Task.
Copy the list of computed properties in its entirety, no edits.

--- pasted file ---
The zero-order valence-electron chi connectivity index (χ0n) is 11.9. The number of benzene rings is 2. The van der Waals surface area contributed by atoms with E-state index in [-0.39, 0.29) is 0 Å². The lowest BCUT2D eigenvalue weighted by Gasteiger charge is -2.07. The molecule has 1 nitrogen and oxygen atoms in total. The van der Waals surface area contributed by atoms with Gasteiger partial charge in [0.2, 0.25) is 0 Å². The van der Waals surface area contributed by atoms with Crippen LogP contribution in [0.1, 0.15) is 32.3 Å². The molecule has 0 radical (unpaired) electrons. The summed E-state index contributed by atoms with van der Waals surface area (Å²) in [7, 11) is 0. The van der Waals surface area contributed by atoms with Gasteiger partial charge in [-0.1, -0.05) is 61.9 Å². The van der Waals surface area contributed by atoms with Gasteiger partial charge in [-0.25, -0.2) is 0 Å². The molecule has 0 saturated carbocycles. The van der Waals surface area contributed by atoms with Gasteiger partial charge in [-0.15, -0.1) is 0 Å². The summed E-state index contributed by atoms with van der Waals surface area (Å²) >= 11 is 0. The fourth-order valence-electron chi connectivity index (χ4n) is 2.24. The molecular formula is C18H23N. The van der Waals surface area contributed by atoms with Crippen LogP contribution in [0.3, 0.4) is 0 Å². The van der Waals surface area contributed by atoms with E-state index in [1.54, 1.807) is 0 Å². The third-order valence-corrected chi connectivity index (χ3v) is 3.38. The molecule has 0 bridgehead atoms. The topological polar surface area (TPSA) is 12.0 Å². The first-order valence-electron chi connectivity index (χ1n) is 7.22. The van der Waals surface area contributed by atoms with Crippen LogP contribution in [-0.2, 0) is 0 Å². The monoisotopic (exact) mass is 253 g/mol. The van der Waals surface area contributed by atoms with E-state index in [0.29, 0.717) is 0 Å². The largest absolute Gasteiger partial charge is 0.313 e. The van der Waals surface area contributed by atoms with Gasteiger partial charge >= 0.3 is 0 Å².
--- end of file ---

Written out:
The zero-order valence-electron chi connectivity index (χ0n) is 11.9. The number of benzene rings is 2. The van der Waals surface area contributed by atoms with E-state index in [-0.39, 0.29) is 0 Å². The lowest BCUT2D eigenvalue weighted by Gasteiger charge is -2.07. The molecule has 1 nitrogen and oxygen atoms in total. The van der Waals surface area contributed by atoms with Gasteiger partial charge in [0.2, 0.25) is 0 Å². The van der Waals surface area contributed by atoms with Crippen LogP contribution in [0.1, 0.15) is 32.3 Å². The molecule has 0 radical (unpaired) electrons. The summed E-state index contributed by atoms with van der Waals surface area (Å²) in [7, 11) is 0. The van der Waals surface area contributed by atoms with Gasteiger partial charge in [-0.1, -0.05) is 61.9 Å². The van der Waals surface area contributed by atoms with Gasteiger partial charge in [-0.25, -0.2) is 0 Å². The molecule has 0 saturated carbocycles. The van der Waals surface area contributed by atoms with Gasteiger partial charge in [-0.15, -0.1) is 0 Å². The summed E-state index contributed by atoms with van der Waals surface area (Å²) >= 11 is 0. The fourth-order valence-electron chi connectivity index (χ4n) is 2.24. The molecular formula is C18H23N. The van der Waals surface area contributed by atoms with Crippen LogP contribution in [0.3, 0.4) is 0 Å². The van der Waals surface area contributed by atoms with E-state index in [1.54, 1.807) is 0 Å². The third-order valence-corrected chi connectivity index (χ3v) is 3.38. The molecule has 0 bridgehead atoms. The topological polar surface area (TPSA) is 12.0 Å². The first-order valence-electron chi connectivity index (χ1n) is 7.22. The van der Waals surface area contributed by atoms with Crippen LogP contribution in [-0.2, 0) is 0 Å². The monoisotopic (exact) mass is 253 g/mol. The van der Waals surface area contributed by atoms with E-state index in [0.29, 0.717) is 0 Å². The largest absolute Gasteiger partial charge is 0.313 e. The van der Waals surface area contributed by atoms with Gasteiger partial charge >= 0.3 is 0 Å².